To that end, on March 15, we will take four specific steps:
— We will take a hiatus from some of our grantmaking activities through the spring and summer and into the fall of this year while we engage with our partners.
— We will suspend our Responsive Grants and Grassroots Grants programs, to reorganize our grantmaking into priority funding areas. During the program shift, we will be guided by the responsive ethos and grassroots values that have always guided our giving.
— We will end grantmaking for work done in Clark County, Wash.
— As we end our funding of work in Clark County, we will dedicate $1.5 million to the Community Foundation for Southwest Washington in support of its community grantmaking.
Continuity and change
Truth is, Meyer has been evolving for a long time. This recent process has been revealing and rewarding. It has reaffirmed to us how important it is to continually adapt to new opportunities and changing circumstances while partnering with the nonprofit community.
On reflection, we discovered elements about our current approaches, partnerships and structures that are working really well and that we want to do more of. So while additional strategic changes may follow, much that we do will remain the same: We’ve always had a thing about listening and learning from the field — that won’t change. Our continuing commitment to the values Fred Meyer instilled, and to his beloved state, won’t change. We’re based in Portland, but we remain Oregon-wide and sector-wide. We are as passionate about supporting community leadership on Portland’s Eastside as we are about supporting rural nonprofit groups in Eastern Oregon.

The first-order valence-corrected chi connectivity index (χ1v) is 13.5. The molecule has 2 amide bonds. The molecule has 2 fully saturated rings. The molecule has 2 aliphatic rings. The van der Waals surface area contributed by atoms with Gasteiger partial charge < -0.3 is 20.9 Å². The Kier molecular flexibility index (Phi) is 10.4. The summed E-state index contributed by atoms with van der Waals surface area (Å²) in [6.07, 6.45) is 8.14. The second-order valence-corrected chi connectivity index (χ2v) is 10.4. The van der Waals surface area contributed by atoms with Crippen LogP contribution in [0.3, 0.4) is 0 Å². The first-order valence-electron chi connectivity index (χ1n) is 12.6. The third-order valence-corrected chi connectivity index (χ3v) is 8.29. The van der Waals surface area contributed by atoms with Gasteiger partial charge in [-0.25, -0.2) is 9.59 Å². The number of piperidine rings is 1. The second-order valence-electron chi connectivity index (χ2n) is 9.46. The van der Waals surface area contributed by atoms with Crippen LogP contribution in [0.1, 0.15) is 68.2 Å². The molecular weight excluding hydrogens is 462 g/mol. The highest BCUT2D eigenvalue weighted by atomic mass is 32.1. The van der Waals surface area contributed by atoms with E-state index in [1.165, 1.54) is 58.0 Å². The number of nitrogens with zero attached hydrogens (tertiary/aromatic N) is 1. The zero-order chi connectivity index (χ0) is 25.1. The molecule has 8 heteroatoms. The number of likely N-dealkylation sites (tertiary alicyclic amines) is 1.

The majority of our funding already supports four fields — education, affordable housing, the environment and a vibrant nonprofit sector and the communities it serves. That will continue. We’ve come to think of those as our four priority funding areas. Those are areas where we leverage our strengths, our experience and our relationships in the field. We believe education, affordable housing, the environment and a vibrant nonprofit sector are critical to fostering a place where all people can reach their full potential.
We will continue to:
make grants in areas we’ve long supported: arts, culture and the humanities; conservation and the environment; health; human services; and public affairs and social benefit;
- work to improve affordable housing, the Willamette River and the continuum of public education;
- use our financial assets, staff knowledge and other tools to fortify the capacity of organizations and networks;